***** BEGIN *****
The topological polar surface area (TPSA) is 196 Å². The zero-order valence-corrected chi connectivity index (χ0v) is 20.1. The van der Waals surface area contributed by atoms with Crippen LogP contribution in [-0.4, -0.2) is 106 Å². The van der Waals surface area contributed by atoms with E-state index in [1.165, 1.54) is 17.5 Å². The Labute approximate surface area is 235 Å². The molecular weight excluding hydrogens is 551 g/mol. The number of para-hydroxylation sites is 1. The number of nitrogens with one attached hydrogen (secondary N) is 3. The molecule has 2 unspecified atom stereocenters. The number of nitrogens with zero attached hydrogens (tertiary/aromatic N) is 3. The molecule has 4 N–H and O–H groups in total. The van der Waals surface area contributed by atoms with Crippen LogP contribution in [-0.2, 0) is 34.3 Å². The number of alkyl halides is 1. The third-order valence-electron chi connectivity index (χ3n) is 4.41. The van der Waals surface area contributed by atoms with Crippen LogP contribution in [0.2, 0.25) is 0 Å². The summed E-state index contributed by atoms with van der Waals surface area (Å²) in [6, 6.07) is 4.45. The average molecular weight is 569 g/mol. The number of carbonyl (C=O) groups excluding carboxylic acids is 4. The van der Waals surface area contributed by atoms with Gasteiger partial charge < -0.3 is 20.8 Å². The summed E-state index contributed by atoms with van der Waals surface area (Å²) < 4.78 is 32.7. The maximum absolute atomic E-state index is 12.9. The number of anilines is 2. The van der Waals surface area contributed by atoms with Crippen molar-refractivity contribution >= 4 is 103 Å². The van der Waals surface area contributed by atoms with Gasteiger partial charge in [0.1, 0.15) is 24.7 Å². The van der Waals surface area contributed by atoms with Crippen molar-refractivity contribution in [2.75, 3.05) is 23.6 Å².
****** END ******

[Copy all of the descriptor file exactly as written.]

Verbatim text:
The topological polar surface area (TPSA) is 196 Å². The zero-order valence-corrected chi connectivity index (χ0v) is 20.1. The van der Waals surface area contributed by atoms with Crippen LogP contribution in [-0.4, -0.2) is 106 Å². The van der Waals surface area contributed by atoms with E-state index in [1.165, 1.54) is 17.5 Å². The Labute approximate surface area is 235 Å². The molecular weight excluding hydrogens is 551 g/mol. The number of para-hydroxylation sites is 1. The number of nitrogens with one attached hydrogen (secondary N) is 3. The molecule has 2 unspecified atom stereocenters. The number of nitrogens with zero attached hydrogens (tertiary/aromatic N) is 3. The molecule has 4 N–H and O–H groups in total. The van der Waals surface area contributed by atoms with Crippen LogP contribution in [-0.2, 0) is 34.3 Å². The number of alkyl halides is 1. The third-order valence-electron chi connectivity index (χ3n) is 4.41. The van der Waals surface area contributed by atoms with Crippen LogP contribution in [0.2, 0.25) is 0 Å². The summed E-state index contributed by atoms with van der Waals surface area (Å²) in [6, 6.07) is 4.45. The average molecular weight is 569 g/mol. The number of carbonyl (C=O) groups excluding carboxylic acids is 4. The van der Waals surface area contributed by atoms with Gasteiger partial charge < -0.3 is 20.8 Å². The summed E-state index contributed by atoms with van der Waals surface area (Å²) < 4.78 is 32.7. The maximum absolute atomic E-state index is 12.9. The number of anilines is 2. The van der Waals surface area contributed by atoms with Crippen molar-refractivity contribution >= 4 is 103 Å². The van der Waals surface area contributed by atoms with Gasteiger partial charge in [0.1, 0.15) is 24.7 Å². The van der Waals surface area contributed by atoms with Crippen molar-refractivity contribution in [2.75, 3.05) is 23.6 Å².